Accurate costing of shared services
A private, multi-business-unit Financial Services company was strong and profitable. It employed over 850 specialist personnel at its corporate headquarters and in its offices in seven other countries. However success, evident from rapid and continuing growth, was bringing its own problems. The central support functions that served all the business units had grown complex and, in the view of some within the business units, expensive. The company needed to know more about its cost in both its shared service areas and in its business units.
In the central Shared Services functions, it needed to know the costs of providing services to business units in order to enable accurate internal charging and to simulate the costs of future demands.
In the Business Units: it needed to know the costs, and hence the profitability, of providing products and services to external customers. This information could then be used to adjust product portfolios, service levels and prices
Because conventional accounting and management reporting of costs could not provide the information, the company implemented an Activity Based Costing (ABC) analysis and modelling approach.
The model of Shared Services
Starting with the ledger, costs were grouped into ‘Resource Groups’ to simplify the model. Resource Groups were either cost centres or groups of small cost centres. Large cost centres such as ‘Finance’, were split into several Resource Groups of people doing similar things such as Accounts Payable, Accounts Receivable and so forth.
Within each Resource Group, activity data was collected through staff interviews. There were around 5 to 10 activities in each Resource Group. Resource Groups provided ‘Services’ both to other Resource Groups within Shared Services and to the Business Units.
To create a particular service, activities were assigned from various Resource Groups. The proportion of the total cost of an activity that was assigned to a particular service receiver was based on the cost driver volume relating to that service receiver.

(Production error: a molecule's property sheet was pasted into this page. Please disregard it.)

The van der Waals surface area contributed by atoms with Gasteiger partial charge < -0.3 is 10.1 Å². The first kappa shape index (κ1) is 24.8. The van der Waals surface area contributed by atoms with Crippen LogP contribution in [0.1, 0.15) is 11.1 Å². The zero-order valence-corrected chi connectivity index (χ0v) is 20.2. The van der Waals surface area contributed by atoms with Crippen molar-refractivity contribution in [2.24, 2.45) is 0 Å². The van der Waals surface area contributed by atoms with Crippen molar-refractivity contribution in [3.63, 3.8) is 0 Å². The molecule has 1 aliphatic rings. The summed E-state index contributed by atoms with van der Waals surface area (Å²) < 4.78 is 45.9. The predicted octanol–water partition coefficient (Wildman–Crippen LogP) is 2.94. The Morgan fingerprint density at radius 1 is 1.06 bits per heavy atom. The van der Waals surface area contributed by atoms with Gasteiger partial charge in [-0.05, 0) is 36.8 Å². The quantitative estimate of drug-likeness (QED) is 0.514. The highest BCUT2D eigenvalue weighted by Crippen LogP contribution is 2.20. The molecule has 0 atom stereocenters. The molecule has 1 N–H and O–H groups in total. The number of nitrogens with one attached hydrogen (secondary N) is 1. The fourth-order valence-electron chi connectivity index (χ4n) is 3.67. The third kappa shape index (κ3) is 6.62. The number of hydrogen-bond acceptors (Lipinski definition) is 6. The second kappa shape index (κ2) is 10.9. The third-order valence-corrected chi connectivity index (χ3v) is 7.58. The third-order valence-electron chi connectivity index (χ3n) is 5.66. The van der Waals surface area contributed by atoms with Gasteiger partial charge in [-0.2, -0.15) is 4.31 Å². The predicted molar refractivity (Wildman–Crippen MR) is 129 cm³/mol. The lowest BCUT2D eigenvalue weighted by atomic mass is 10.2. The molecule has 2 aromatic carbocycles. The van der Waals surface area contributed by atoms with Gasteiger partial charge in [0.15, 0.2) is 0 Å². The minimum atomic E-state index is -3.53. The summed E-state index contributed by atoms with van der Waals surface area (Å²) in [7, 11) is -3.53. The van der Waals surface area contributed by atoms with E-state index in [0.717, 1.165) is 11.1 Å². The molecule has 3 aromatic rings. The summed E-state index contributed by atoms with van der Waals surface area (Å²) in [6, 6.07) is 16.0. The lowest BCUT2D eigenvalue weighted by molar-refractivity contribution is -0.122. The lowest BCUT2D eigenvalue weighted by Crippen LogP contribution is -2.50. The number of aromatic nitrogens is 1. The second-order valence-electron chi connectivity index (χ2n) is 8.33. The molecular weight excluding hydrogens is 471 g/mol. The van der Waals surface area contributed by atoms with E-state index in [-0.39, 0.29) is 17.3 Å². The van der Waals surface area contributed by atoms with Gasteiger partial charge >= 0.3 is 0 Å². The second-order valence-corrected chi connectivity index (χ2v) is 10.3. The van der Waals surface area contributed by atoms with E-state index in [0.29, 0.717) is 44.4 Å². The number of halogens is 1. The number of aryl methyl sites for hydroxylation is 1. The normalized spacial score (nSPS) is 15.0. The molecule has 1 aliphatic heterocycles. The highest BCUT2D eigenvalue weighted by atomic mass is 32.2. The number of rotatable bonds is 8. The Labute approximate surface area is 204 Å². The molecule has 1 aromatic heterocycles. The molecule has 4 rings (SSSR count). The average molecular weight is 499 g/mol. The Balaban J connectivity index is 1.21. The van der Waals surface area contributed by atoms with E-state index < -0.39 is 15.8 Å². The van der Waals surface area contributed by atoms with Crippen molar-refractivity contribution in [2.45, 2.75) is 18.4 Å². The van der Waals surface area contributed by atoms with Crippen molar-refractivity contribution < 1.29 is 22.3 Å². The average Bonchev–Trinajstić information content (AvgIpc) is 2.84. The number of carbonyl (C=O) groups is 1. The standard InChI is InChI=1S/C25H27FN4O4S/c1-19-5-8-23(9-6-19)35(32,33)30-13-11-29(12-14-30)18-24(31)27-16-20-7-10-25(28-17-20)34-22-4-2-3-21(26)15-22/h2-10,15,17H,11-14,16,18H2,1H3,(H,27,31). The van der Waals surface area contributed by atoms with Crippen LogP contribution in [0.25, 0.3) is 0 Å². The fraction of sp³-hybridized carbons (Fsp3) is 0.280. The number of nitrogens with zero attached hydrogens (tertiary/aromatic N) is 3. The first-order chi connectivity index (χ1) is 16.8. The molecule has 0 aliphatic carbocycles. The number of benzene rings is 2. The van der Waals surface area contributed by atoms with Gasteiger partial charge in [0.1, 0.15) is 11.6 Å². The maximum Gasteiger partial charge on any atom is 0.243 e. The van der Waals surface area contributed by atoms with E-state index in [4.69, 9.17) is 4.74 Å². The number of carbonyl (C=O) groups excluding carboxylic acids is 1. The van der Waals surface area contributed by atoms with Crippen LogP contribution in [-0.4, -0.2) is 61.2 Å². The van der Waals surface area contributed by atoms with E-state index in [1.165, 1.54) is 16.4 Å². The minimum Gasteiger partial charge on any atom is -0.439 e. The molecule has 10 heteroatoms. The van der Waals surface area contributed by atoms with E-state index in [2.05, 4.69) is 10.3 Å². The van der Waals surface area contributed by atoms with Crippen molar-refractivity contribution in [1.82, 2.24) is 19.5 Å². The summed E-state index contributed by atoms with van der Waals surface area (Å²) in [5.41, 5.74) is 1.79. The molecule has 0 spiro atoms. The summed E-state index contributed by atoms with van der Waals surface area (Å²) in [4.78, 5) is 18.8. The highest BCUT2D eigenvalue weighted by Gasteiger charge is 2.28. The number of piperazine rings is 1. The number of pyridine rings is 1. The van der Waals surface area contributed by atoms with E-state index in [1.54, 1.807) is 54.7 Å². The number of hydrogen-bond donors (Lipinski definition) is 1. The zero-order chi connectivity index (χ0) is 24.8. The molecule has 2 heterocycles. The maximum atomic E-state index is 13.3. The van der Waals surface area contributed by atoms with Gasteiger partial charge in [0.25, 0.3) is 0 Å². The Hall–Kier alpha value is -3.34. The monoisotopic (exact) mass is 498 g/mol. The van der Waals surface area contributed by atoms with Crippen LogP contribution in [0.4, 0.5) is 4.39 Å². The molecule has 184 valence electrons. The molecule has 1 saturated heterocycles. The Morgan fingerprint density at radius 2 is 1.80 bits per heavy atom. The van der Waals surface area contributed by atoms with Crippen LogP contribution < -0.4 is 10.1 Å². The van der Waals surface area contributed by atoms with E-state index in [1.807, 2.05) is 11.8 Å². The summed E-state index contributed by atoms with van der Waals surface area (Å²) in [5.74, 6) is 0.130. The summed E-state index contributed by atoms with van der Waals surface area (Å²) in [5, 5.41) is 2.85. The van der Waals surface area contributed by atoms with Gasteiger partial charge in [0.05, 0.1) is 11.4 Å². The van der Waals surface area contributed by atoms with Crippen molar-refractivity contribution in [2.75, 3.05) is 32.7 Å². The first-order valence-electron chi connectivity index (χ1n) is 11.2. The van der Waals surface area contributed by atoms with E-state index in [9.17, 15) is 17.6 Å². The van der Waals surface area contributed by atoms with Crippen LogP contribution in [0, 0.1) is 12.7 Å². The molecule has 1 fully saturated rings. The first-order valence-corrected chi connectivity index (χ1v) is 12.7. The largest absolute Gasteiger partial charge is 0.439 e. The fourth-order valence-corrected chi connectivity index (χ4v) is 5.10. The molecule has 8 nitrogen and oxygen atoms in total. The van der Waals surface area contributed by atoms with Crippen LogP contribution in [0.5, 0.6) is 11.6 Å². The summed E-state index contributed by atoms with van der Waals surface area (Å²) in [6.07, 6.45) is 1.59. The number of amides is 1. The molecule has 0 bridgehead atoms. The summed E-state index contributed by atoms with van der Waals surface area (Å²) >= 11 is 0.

Taking a very simple example, many parts of Shared Services and the Business Units needed to archive material. The overall cost of the Stores service was divided across the service receivers based on the number of boxes each had archived. The multi-dimensional complexity of the real model defeated attempts to use spreadsheets.
Examples of services and of the cost drivers used to assign service costs to other shared services and to the Business Units.
Over 30 services were defined encompassing 220 activities performed by 154 staff in 14 Cost Centres.
When all the activity costs had been assigned to services, and the services assigned to the Business Units, a clear difference arose between the previous method of charging based on Business Unit sales volumes and the accurate charges found using the ABC model. This highlighted the importance of thoroughly understanding costs and cost drivers as the re-charge to Business Units has a major impact on their profitability.
This also enabled a focus on those services that were costly. As a result, Business Units could now reduce Shared Service costs by reviewing the volume of demand for the more costly services.
In addition, Managers of the Shared Services focus on process improvements that will reduce the unit costs of activities and services so in turn reducing the costs charged to Business Units.